Number of construction firms in liquidation jumps
Nearly 200 Scottish construction companies have gone bust in the past year, according to new figures.
The Insolvency Service said 49 building firms were forced into liquidation in the first three months of 2012.
That brought the total for the past four quarters to 198 - 29% more than the previous 12-month period.
Wider figures showed about 40% more Scottish firms went bust in the first quarter of 2012, compared to England and Wales.
The statistics prompted the Scottish Building Federation to call for "immediate action" to prevent further job losses.
Chief executive, Michael Levack, said the rise in the number of firms going bankrupt showed economic conditions were continuing to hit the sector hard.
He added: "Today we have fresh evidence that, far from showing signs of recovery, trading conditions for Scotland's construction industry are actually getting worse.
"Politicians at all levels of government can and must do more to prioritise investment in building the homes, schools, hospitals and other facilities our communities need.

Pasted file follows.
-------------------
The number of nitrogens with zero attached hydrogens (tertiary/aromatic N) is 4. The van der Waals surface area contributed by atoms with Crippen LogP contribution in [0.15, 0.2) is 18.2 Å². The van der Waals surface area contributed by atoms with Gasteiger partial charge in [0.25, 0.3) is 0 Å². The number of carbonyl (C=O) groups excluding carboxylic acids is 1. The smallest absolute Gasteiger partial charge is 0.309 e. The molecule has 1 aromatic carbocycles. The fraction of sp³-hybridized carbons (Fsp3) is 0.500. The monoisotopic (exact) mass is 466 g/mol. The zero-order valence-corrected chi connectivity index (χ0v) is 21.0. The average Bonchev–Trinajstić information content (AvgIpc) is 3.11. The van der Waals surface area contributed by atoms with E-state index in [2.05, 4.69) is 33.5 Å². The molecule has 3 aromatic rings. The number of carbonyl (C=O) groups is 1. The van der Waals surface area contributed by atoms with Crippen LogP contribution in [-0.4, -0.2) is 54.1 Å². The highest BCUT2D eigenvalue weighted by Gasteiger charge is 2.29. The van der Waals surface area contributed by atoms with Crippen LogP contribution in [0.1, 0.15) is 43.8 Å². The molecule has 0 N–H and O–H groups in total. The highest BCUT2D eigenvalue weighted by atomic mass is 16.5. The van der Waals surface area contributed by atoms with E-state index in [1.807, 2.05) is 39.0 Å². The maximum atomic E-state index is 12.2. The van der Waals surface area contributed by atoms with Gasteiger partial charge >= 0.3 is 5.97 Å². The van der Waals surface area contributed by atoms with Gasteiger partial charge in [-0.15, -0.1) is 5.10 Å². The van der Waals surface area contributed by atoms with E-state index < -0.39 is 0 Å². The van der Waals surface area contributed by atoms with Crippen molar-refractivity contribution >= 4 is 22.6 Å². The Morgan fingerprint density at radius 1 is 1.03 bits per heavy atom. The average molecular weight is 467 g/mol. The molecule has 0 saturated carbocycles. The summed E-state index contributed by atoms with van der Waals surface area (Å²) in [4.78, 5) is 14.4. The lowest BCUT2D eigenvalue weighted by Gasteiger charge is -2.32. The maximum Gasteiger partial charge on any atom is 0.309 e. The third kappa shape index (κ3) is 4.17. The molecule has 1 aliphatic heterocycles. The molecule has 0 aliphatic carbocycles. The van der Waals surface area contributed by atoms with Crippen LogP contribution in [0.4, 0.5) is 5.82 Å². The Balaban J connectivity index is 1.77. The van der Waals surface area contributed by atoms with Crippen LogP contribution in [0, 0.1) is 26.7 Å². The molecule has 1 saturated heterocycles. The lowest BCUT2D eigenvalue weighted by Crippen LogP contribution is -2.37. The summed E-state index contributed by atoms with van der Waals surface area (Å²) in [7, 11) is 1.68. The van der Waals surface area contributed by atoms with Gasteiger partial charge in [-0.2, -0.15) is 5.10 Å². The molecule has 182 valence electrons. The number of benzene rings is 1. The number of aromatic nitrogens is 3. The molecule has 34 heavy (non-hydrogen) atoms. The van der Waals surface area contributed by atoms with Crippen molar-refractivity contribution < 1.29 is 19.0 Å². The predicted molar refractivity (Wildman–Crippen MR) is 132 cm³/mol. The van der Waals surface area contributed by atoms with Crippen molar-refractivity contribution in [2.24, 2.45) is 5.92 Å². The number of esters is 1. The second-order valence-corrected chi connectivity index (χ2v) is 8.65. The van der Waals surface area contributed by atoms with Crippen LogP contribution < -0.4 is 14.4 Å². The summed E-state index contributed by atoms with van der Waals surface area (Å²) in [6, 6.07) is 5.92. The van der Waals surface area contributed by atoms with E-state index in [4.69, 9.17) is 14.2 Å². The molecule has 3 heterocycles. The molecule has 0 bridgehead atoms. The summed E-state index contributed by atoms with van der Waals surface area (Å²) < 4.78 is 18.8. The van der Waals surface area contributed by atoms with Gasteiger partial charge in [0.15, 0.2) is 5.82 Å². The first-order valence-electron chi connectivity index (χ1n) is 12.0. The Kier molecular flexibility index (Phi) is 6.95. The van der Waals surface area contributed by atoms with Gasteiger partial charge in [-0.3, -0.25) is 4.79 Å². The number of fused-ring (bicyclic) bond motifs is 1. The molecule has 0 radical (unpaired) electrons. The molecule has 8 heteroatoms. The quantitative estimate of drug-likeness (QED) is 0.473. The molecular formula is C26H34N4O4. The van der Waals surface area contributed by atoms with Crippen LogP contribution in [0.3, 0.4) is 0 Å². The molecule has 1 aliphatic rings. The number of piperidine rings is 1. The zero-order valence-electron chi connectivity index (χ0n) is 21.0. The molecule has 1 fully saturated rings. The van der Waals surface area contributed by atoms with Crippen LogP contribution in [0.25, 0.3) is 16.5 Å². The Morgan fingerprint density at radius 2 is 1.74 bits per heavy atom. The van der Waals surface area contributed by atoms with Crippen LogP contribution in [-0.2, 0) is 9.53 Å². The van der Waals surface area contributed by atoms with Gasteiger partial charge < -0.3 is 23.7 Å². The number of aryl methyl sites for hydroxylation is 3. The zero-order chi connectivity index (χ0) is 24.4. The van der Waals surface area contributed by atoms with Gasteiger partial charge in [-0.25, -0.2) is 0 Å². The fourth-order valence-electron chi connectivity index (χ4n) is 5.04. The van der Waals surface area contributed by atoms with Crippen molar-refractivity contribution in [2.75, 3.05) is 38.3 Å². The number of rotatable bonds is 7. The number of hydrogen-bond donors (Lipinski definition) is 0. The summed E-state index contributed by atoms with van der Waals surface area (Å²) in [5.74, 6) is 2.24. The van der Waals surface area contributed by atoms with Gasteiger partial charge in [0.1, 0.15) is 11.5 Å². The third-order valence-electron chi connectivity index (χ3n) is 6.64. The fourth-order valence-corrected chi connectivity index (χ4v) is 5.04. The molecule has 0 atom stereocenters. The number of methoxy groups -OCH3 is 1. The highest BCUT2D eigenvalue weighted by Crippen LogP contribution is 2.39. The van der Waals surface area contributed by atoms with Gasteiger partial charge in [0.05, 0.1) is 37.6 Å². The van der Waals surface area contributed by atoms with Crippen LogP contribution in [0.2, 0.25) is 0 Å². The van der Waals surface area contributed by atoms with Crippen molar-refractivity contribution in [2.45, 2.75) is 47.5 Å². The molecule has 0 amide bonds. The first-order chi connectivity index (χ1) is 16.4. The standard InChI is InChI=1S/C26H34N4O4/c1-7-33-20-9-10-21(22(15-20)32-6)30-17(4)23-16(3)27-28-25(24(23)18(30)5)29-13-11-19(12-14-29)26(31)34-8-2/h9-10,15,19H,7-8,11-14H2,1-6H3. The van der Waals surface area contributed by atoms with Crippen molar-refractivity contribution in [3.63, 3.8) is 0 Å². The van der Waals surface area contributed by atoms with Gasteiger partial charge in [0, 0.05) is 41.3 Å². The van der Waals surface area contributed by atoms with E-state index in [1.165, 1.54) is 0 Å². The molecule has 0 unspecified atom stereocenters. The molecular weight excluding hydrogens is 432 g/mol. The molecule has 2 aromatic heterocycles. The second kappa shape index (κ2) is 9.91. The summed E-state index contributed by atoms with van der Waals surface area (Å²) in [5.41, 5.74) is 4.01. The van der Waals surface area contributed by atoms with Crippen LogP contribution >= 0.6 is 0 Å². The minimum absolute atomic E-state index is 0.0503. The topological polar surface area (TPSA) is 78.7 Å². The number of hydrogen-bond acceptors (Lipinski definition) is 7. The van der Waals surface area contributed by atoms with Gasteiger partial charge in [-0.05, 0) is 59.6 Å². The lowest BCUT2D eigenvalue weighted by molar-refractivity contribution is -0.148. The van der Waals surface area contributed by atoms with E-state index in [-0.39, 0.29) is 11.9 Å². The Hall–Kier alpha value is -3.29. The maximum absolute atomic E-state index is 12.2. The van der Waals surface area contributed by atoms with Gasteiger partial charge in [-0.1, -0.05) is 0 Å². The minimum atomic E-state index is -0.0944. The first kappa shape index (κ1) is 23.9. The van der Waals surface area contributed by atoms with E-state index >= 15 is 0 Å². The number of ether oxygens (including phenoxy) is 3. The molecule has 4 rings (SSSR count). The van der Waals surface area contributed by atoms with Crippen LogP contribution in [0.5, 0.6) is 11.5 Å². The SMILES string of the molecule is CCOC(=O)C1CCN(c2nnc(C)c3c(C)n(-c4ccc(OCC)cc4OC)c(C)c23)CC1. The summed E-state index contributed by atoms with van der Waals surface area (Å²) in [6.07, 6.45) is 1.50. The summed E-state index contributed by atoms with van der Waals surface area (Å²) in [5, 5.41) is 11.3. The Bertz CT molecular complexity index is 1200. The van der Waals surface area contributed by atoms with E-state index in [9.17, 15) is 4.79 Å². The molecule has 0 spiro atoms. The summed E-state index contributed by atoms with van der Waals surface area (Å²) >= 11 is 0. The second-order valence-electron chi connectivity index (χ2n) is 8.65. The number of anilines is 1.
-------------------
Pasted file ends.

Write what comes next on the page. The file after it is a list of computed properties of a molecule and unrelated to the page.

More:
"Without a pipeline of new work, more construction firms face the real prospect of being forced out of business and many more Scottish construction jobs will be lost."
Analysis by accountants PKF found a total of 432 Scottish companies across a range of sectors went into liquidation, receivership or administration in the first quarter of this year.
Real estate, renting and other business activities accounted for 39.2% of all compulsory liquidations, while construction accounted for 15.7% of the total.
PKF said the rate of company liquidations in Scotland was now 1% of the total active register of businesses, compared to a rate of 0.7% in England and Wales.
PKF corporate recovery partner Bryan Jackson said: "We can see that Scotland continues to suffer disproportionately compared to the rest of the UK with over 40% more corporate failures than England and Wales.
"Given that over half of these business failures are related to the property sector, it is clear that the aftermath of Scotland's building boom continues to have negative repercussions."